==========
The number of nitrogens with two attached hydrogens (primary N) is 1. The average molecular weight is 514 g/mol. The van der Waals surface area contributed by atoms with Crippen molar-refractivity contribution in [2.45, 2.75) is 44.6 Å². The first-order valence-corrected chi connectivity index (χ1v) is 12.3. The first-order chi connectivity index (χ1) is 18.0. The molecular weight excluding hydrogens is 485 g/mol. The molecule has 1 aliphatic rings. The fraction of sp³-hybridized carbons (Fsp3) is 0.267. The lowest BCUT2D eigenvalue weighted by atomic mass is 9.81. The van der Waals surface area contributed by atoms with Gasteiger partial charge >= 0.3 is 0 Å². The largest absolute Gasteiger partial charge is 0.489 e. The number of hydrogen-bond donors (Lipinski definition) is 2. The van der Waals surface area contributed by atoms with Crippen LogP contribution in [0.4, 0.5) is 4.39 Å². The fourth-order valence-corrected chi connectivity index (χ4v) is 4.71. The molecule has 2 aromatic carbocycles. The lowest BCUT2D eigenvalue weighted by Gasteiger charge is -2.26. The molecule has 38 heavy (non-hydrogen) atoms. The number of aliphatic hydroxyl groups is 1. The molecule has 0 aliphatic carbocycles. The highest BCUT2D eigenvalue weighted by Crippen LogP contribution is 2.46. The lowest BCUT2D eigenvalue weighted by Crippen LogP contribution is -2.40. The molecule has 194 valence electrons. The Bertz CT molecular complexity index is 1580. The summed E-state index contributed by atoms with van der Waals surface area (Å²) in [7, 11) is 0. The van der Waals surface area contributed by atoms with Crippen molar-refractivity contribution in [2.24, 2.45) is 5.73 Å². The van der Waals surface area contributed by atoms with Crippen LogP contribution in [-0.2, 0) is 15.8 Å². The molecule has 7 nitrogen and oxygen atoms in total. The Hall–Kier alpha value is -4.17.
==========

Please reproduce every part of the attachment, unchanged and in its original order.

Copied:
The number of nitrogens with two attached hydrogens (primary N) is 1. The average molecular weight is 514 g/mol. The van der Waals surface area contributed by atoms with Crippen molar-refractivity contribution in [2.45, 2.75) is 44.6 Å². The first-order valence-corrected chi connectivity index (χ1v) is 12.3. The first-order chi connectivity index (χ1) is 18.0. The molecular weight excluding hydrogens is 485 g/mol. The molecule has 1 aliphatic rings. The fraction of sp³-hybridized carbons (Fsp3) is 0.267. The lowest BCUT2D eigenvalue weighted by atomic mass is 9.81. The van der Waals surface area contributed by atoms with Gasteiger partial charge >= 0.3 is 0 Å². The largest absolute Gasteiger partial charge is 0.489 e. The number of hydrogen-bond donors (Lipinski definition) is 2. The van der Waals surface area contributed by atoms with Crippen LogP contribution in [0.4, 0.5) is 4.39 Å². The fourth-order valence-corrected chi connectivity index (χ4v) is 4.71. The molecule has 2 aromatic carbocycles. The lowest BCUT2D eigenvalue weighted by Gasteiger charge is -2.26. The molecule has 38 heavy (non-hydrogen) atoms. The number of aliphatic hydroxyl groups is 1. The molecule has 0 aliphatic carbocycles. The highest BCUT2D eigenvalue weighted by Crippen LogP contribution is 2.46. The lowest BCUT2D eigenvalue weighted by Crippen LogP contribution is -2.40. The molecule has 194 valence electrons. The Bertz CT molecular complexity index is 1580. The summed E-state index contributed by atoms with van der Waals surface area (Å²) in [7, 11) is 0. The van der Waals surface area contributed by atoms with Crippen molar-refractivity contribution in [2.24, 2.45) is 5.73 Å². The van der Waals surface area contributed by atoms with Crippen LogP contribution in [-0.2, 0) is 15.8 Å². The molecule has 7 nitrogen and oxygen atoms in total. The Hall–Kier alpha value is -4.17.